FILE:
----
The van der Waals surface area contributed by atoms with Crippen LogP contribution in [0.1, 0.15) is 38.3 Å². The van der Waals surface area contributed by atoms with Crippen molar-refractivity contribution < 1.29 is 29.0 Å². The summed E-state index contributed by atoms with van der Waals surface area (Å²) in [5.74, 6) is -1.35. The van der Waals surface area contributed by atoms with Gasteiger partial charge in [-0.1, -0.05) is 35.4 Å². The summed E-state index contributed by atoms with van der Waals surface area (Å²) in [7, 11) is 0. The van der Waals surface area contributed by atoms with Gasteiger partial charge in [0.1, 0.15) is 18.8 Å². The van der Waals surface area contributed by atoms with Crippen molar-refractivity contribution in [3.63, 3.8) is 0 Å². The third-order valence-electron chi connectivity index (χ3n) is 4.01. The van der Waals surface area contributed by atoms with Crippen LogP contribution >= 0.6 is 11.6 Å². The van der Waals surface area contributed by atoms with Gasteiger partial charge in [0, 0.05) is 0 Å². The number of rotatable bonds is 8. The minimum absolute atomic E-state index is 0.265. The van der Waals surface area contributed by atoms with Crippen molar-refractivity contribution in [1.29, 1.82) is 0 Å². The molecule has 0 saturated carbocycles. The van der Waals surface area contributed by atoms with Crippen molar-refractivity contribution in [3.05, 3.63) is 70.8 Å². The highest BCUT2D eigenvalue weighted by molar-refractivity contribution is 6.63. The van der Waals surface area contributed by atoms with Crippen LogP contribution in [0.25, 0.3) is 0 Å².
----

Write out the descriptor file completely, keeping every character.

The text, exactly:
The van der Waals surface area contributed by atoms with Crippen LogP contribution in [0.1, 0.15) is 38.3 Å². The van der Waals surface area contributed by atoms with Crippen molar-refractivity contribution < 1.29 is 29.0 Å². The summed E-state index contributed by atoms with van der Waals surface area (Å²) in [5.74, 6) is -1.35. The van der Waals surface area contributed by atoms with Gasteiger partial charge in [-0.1, -0.05) is 35.4 Å². The summed E-state index contributed by atoms with van der Waals surface area (Å²) in [7, 11) is 0. The van der Waals surface area contributed by atoms with Gasteiger partial charge in [0.1, 0.15) is 18.8 Å². The van der Waals surface area contributed by atoms with Crippen molar-refractivity contribution in [3.63, 3.8) is 0 Å². The third-order valence-electron chi connectivity index (χ3n) is 4.01. The van der Waals surface area contributed by atoms with Crippen LogP contribution >= 0.6 is 11.6 Å². The van der Waals surface area contributed by atoms with Gasteiger partial charge in [0, 0.05) is 0 Å². The number of rotatable bonds is 8. The minimum absolute atomic E-state index is 0.265. The van der Waals surface area contributed by atoms with Crippen molar-refractivity contribution in [1.29, 1.82) is 0 Å². The molecule has 0 saturated carbocycles. The van der Waals surface area contributed by atoms with Crippen molar-refractivity contribution in [3.05, 3.63) is 70.8 Å². The highest BCUT2D eigenvalue weighted by molar-refractivity contribution is 6.63. The van der Waals surface area contributed by atoms with Crippen LogP contribution in [0.25, 0.3) is 0 Å².